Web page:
we think of innovative ideas or imagine things etc., we tend to write them as
much as we can, making our writing style to be part of our innovation process.
From starting a startup to writing a book, press release, business strategies,
and whatnot, we convey meanings into what we are doing or what is happening. At
some point, it may suck, at least from our perspective. “Is it that bad?” It doesn't
matter if we are writing for ourselves, something private but once it's for the
public, everything changes.
For some reason, the bulk of writing expounds on the
concept of good writing style, yet there's much to be learned from the bad
writing style. When one imagines a bad writing style accentuating the
elegance of humor, call it Amanda. No one does this better than the Irish
writer, poet, artist, and inventor, Amanda McKittrick Ros. She died in 1939,
was born in 1860 in Northern Ireland. That was decades ago, think about that
and yet we still talk about her The World's Worst Writer, unchallenged even
to this day. Many believed she had a bad writing style witnessing the most
despicably atrocious abuse of the English language in her three novels and
dozens of poems. Oh! Give her some slack!
Defects are Beautiful, You Know?
genius of Amanda's bad writing style is its ability to hide defects in plain
writing. Many of her content is quite conflicting, and some with a sense of
humor. On further inspection, there's always a twist. Amanda is perceived to
have a level of controversy in writing, a tendency to burden simple things with
pointless names. In her Helen Huddleson Novel, she named characters after
fruits, including Lord Raspberry (and his sister Cherry), Sir Peter Plum, Christopher
Currant, and the Earl of Grape. Her penchant for alliteration resists
restraint: The villainous Madame Pear, she wrote, "had a swell staff of
sweet-faced helpers swathed in stratagem, whose members and garments glowed
with the lust of the loose, sparkled with the tears of the tortured, shone with
the sunlight of bribery, dangled with the diamonds of distrust, slashed with
sapphires of scandals....” OK! We stop here.
Bad writing style is worth remembering . . .
writing styles are rarely as ironic as Amanda's “Helen Huddleson” Novel, but it's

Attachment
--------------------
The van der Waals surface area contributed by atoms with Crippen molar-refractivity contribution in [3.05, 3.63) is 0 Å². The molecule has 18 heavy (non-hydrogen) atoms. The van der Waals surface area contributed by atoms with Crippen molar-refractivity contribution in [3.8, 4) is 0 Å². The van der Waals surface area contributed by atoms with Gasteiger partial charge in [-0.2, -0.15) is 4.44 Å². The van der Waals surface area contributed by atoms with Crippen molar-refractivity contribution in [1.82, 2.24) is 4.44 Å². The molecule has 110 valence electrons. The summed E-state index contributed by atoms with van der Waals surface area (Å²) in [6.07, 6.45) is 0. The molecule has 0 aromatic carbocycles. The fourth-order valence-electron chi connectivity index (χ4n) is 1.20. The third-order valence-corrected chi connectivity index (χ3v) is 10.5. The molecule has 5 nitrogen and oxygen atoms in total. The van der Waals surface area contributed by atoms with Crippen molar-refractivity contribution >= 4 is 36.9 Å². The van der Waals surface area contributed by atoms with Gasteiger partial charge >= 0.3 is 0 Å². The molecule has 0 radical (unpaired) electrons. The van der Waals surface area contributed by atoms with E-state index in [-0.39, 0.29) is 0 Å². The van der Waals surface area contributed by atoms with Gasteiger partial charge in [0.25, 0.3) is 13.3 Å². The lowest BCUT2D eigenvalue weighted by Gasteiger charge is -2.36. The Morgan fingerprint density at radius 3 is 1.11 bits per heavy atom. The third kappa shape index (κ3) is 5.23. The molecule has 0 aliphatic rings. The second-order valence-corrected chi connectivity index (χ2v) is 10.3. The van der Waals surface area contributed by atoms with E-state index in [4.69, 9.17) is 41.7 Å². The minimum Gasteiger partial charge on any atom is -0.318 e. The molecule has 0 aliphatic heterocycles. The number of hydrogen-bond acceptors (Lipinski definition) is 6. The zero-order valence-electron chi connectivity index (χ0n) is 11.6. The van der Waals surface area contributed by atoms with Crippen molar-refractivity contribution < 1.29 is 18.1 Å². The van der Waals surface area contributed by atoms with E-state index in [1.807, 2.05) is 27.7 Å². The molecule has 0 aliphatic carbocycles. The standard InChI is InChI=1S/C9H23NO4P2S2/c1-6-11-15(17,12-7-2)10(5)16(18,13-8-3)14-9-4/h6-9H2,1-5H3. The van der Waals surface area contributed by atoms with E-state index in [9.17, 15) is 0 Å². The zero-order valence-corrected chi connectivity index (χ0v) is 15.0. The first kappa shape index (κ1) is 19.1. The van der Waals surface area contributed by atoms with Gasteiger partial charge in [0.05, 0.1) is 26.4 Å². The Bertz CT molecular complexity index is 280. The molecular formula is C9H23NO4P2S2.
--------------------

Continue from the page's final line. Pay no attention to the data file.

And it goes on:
worth remembering. Ultimately, Amanda reminds us how easily we succumb to blind
spots, how our choices that ought to be outrageous suddenly seem like a good
idea. Her work clarifies the ways we sacrifice simplicity for the sake of
trends and needless improvements. Her first book, Irene Iddesleigh, was
believed to be “one of the greatest uninÂtentionally humorous novels of all time”
one believed by none other than Mark Twain, and we're totally in!
Very well then . . . So bad, so good.
of the most fascinating things about Amanda's writing style is her fanbase.
Remind us, when did she die? And we are in 2020, right? From her death year to
the present, how many years have passed? Her fan base is moving from generation
to generation and that's interesting! Do you know the library in Larne? It's
where she lived and in fact, has a plaque honoring her. Belfast library is no
exception, they hold her first editions, manuscripts, and much of her piece.
People from all over the world visit just to see them. Call her the Tiny Tim of
their literary world so bad she's good. What a creative writer! But there is
one thing with creative writers.
It only gets worse if you let e'mm
best writers are creative writers, and people like us are the most insecure
people on earth. We are likely to hate 90 percent of whatever we put out there
if not more. It may not be the same day we put it out, but someday, yes unless we
all are narcissists who love everything about ourselves. While we may openly
defend our piece as Amanda scoffed at critics such as humorist Barry Pain, we
are likely to let their criticisms get to us.
a reason we feel that way. It's likely because all we write comes within us. We
imagined it, plan it, design it, write it, and put it out there and once it's
out there, it's on us. It's completely, absolutely on us.
scary! Sometimes to a point we think of quitting. Well, some good writers believing
they have a bad writing style actually quit and never look back. If you're
reading this, it's likely you have not quit writing, at least not yet. But at
some point, the thought of quitting passes through our mind and intensifies if
nobody reads our content, that crushes us, really CRUSHES us. If they do read them but then respond with
lots of criticisms, we get crushed.
barrage of bad writing style, what makes a good writer and many other factors
writers are pushed to adhere to, have assaulted our senses that we may have
lost touch with what a good writing style is all about. Unfortunately, there
are always going to be writers (and content) some folks completely hate. Articles
and the skills of the people who write them are definitely at the mercy of the
reader's subjective opinion. The reasons writers write varies widely, so why
should there be "rules"? In the startup world, it is believed that
"No rule rules", so should it be in writing!